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< The Foe from the Future
4.1 - The Dark Planet >

The Valley of Death

Rating Votes
10
8%
6
9
15%
12
8
42%
33
7
19%
15
6
14%
11
5
0%
0
4
1%
1
3
1%
1
2
0%
0
1
0%
0
Average Rating
7.7
Votes
79

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Latest Community Reviews

From the Reviewer:
User Rating:
9
Plot Rating:
9
Acting Rating:
10
Replay Rating:
8
Effects Rating:
10
Has Prerequisite(s):
No
Reviewed By: traves8853Review Date: 1/4/16 4:27 pm
0 out of 0 found this review helpful.

The setting of the first episode was a real nice change but the second half lagged a bit till the last half an hour or so. Quite a good resolution but the body doubles thing was just predictable. Liked the sense of an epic alien invasion which I think was mostly down to the thunderous effects and fantastic music. Very Sci-Fi ending and really like to know how they would have realised a lot of this on screen in the seventies. Also, it has the fantastic line: "Your explanations are worse than not knowing"

From the Reviewer:
User Rating:
6
Plot Rating:
6
Acting Rating:
6
Replay Rating:
6
Effects Rating:
7
Has Prerequisite(s):
No
Reviewed By: adamelijahReview Date: 3/18/15 9:57 am
1 out of 2 found this review helpful.

"The Valley of Death" was from an idea by former show-runner Philip Hinchcliffe and was written by Jonathan Morris. This was originally written for the Graham Williams era after Hinchcliffe had left as producer. In it, an explorer sets for the Amazon rain forest on the trail of his great grandfather's discovery a century before.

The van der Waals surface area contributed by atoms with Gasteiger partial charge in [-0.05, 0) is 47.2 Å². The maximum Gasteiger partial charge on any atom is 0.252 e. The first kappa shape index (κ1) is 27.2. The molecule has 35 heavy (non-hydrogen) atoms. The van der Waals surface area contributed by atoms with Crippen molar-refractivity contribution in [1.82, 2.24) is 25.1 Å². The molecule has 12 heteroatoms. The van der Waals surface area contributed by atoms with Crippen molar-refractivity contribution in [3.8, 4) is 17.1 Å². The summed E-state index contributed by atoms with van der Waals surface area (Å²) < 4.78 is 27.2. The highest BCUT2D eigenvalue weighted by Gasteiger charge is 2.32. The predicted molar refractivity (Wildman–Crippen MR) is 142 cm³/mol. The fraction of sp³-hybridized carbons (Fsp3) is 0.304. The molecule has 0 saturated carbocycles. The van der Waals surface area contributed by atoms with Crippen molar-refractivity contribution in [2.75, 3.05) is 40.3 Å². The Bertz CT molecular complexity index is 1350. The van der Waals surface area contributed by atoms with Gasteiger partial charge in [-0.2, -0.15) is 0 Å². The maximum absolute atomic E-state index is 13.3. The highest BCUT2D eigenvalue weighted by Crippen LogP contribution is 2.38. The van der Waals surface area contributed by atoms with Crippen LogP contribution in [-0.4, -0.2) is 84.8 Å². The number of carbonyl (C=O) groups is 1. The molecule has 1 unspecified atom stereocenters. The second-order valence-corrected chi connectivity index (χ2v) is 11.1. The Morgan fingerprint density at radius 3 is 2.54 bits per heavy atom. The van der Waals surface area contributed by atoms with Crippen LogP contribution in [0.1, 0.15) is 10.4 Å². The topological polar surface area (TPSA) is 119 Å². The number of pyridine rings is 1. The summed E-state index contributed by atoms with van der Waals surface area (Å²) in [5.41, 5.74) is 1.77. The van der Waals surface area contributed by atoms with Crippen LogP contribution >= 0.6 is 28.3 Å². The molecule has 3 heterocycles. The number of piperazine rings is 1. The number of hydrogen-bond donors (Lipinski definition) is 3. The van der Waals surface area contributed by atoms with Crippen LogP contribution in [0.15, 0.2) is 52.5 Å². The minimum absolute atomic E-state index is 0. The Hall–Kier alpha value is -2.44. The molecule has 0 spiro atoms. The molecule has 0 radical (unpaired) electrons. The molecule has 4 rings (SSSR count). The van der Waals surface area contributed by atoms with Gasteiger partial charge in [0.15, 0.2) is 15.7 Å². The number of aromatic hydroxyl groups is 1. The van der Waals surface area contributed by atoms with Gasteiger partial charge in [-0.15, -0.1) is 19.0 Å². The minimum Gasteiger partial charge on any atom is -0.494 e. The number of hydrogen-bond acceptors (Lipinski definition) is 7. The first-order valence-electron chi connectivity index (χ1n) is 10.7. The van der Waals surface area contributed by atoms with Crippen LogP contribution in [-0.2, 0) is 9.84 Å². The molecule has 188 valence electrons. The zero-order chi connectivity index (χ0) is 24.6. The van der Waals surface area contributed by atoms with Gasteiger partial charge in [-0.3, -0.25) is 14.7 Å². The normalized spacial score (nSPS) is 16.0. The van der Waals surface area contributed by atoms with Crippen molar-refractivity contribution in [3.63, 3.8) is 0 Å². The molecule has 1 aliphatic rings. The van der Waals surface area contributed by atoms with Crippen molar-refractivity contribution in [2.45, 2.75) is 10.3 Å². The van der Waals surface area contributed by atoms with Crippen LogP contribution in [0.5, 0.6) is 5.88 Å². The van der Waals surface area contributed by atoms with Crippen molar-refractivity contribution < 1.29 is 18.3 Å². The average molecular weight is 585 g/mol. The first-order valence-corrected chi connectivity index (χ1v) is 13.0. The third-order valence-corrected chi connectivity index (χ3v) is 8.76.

The story deals with some great concepts including time bubbles where time runs slower inside than in the outside world and a very interesting alien race. This is dense and in many ways, it's so dense with concepts, it could have been served by being a six parter to flesh out its characters and concepts. As produced, this felt less like a true four parter and more like two two parters.

The first two parts are set in the jungle and have the Doctor and Leela unraveling the mystery of the Valley of Death, which is known as a second Bermuda triangle. This is all pretty good and enjoyable. It’s a nice adventure story that moves along at a good pace and is plenty of fun. The second half of the story is a bit of a letdown. Episode three and the first part of Episode four are pretty weak sauce. The plot in this part is very weak and contrived particularly with Leela and Edward being left unconscious in the airplane for the convenience of the villain.

The middle of episode four sees a bit of a comeback as the Doctor and Leela have some great moments. The ending is a bit odd but better than the one Hinchcliffe planned. While meant to recapture the fun of the Williams era, this one misses. ("How do you know it's an escape pod?" "It may be that sign that says ‘escape pod.’") The guest stars are no help. Thanks to Minuet in Hell and Invasion from Mars, Valerie Carlton isn't the character with the worst American accent in Doctor Who history but it is annoying. However, I will say that Nigel Carrington makes for a fairly good villain. Overall, this isn't anything special, but Tom Baker and Louise Jameson make it worth listening to.
From the Reviewer:
User Rating:
8
Plot Rating:
7
Acting Rating:
9
Replay Rating:
9
Effects Rating:
10
Has Prerequisite(s):
No
Reviewed By: kfb2014Review Date: 8/2/14 6:24 am
2 out of 2 found this review helpful.

Professor Perkins travels to the darkest, distant Amazoian jungle to try and discover the lost city of the Magur’s. However he disappears. Many years later his grandson Edward decides to go in search of the lost city himself and also to see what has happened to his grandfather. Assisted by The Dr, Leela and the American photo journalist Valire Carlton, they set off aboard flight EP400 to Manus, and to the Amazon.